ABSTRACT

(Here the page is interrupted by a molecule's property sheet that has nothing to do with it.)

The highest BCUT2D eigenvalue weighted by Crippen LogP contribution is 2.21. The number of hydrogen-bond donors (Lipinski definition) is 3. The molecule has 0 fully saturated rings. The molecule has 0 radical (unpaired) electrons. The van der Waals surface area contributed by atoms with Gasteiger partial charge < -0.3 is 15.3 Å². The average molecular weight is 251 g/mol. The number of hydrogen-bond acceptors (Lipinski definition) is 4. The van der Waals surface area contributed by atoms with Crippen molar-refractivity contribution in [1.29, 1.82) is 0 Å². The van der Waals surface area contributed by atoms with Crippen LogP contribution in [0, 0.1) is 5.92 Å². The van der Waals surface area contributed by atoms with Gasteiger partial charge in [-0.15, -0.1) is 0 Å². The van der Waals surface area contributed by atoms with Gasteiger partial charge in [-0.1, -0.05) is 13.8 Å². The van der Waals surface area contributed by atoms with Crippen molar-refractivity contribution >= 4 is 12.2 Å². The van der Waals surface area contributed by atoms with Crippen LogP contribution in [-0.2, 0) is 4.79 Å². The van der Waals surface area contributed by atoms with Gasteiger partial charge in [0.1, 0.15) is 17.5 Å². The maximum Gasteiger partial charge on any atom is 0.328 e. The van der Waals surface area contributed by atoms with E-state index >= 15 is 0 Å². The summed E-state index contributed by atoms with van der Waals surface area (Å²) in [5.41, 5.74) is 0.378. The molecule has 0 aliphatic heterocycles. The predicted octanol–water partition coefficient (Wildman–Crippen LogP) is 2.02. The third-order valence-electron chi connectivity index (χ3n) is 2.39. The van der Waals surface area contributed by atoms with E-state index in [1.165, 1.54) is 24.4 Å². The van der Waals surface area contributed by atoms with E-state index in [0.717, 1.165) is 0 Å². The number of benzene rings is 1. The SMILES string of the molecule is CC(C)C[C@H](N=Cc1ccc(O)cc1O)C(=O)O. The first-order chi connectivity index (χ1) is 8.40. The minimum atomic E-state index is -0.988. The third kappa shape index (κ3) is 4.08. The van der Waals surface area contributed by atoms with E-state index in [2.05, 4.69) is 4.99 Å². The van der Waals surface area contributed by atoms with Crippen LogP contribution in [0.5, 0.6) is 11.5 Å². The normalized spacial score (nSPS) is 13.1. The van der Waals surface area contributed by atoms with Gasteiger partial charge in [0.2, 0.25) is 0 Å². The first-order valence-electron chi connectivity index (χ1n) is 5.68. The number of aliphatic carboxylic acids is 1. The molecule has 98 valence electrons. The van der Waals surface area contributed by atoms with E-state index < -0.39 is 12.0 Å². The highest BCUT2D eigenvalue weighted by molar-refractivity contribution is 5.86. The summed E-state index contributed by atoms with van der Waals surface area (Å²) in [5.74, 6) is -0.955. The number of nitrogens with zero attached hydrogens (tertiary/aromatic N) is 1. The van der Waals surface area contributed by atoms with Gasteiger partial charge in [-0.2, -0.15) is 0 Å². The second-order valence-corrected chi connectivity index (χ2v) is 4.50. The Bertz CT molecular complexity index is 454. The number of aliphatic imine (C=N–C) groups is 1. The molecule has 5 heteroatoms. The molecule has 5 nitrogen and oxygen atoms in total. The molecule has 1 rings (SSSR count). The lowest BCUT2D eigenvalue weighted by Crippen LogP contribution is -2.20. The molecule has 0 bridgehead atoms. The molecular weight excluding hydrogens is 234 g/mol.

Balzac's instalment of Massimilla Doni, then entitled Une representation du Mose de Rossini a Venise, appeared in La France musicale on August 25, 1839, and not in Schlesinger's Gazette. One love situation—impotence derived from excessive passion—that Honore de Balzac did not treat in that merry-go-round of human relationships called Beatrix he treated in Massimilla Doni. In this chapter, love is the instrument of a mysterious synthesis of spirituality and sensuality. Massimilla Doni sustains a mood of paradox from beginning to end. The similarities and the differences that join and separate Massimilla Doni and Gambara become important. Balzac arrived at an adumbration of the theory of synaesthesia through his conversance with the Illuminist creed and its Hoffmannian overtones, and through his Swedenborgian bent. More often in more common synaesthetic associations, the sense of sound melds with the sense of sight.